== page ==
It’s a familiar challenge | The challenge struck a chord with several coLAB participants. Many resonated with the challenge of being in the middle with insider-outsider roles that are not easy to navigate. While our fluid insider-outsider roles offer opportunity to influence transformation, they can be complex to navigate. One participant reflected that sometimes we believe that being part of an institution makes it easier to navigate these challenges, but that it is not always the case. Another participant reflected on the vital importance of understanding the relational, institutional, cultural/ social context to navigate through it.

Nature of power | Several participants commented on the nature of power imbalance. In many of the contexts of our work, despite all of the beauty and possibility around, we encounter frozen institutional power axes that keep “Power over” as the dominant form of power. How do we unfreeze this over time to open spaces for different kinds of power – “power with” each other. She appreciated the work done in the case to embed inner work in systems thinking. In a context where the language, logic and ethos of “power with” is not yet shared, she wondered how much inner work it would take to begin to embody these other forms of power. Several others reflected on the patience and time that changing mindsets demands.

Noticing our roles | Some participants were struck by the attention to role that the presentation invited – noticing when our roles shift and the possibilities that creates. One participant reflected, “How often are we aware of the role being asked of me now? What opportunities may this awareness open?” She also appreciated the reflection on my own destabilization during workshop that I described, and encouraged me to continue to learn from it, to be able to more quickly transition from breakdown to breakthrough the next time.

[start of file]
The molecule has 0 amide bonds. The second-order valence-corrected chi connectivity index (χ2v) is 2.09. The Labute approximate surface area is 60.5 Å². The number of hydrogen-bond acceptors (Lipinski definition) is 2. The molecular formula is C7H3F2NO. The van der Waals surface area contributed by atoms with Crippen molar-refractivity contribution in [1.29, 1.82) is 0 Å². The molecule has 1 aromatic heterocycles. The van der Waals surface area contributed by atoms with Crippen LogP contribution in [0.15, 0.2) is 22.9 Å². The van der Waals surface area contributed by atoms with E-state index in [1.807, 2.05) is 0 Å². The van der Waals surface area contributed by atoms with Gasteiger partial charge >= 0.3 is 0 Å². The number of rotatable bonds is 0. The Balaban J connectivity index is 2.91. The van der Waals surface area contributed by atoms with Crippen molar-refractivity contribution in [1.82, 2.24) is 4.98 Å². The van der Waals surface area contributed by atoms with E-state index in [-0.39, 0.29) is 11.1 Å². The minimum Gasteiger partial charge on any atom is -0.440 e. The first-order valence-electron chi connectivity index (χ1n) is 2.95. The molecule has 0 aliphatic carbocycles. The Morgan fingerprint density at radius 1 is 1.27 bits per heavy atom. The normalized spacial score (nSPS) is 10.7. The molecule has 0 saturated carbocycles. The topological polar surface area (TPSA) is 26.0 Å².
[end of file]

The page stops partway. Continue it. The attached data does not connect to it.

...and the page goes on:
Other concepts and ideas that may help | Participants in the group offered various concepts and approaches from their experience that they thought may be helpful in navigating these role boundaries. They included:

Soft resistance – which helps be thoughtful about when to maintain connection and when to break; When to push harder and when to yield (recognizing that being on a consultant contract or labor agreement may sometimes make this challenging)

Proximal development – which may be helpful in navigating collaboration by thinking about the parts of work that can be done individually without assistance and those that demand collaboration

Developmental lens – Inviting attention to our own adult developmental journey, which may help us navigate shifting roles and better understand and direct our own responses, rather than just react. Here participants were invited to consider participating in another AR+ coLAB that was built around a framework of constructivist adult development (

What I take with me…

Enriched by these ideas and the attention with which my peers had engaged, I thanked them all and reflected on how much I valued the opportunity to have this coLAB space to clarify and share my reflections and to meet them as developmental friends. As they offered their insights, it struck me that everyone in the case I described could benefit from having this kind of opportunity and the kinds of developmental friendships that we try to cultivate in AR+.”

Photo by imdadul hussain.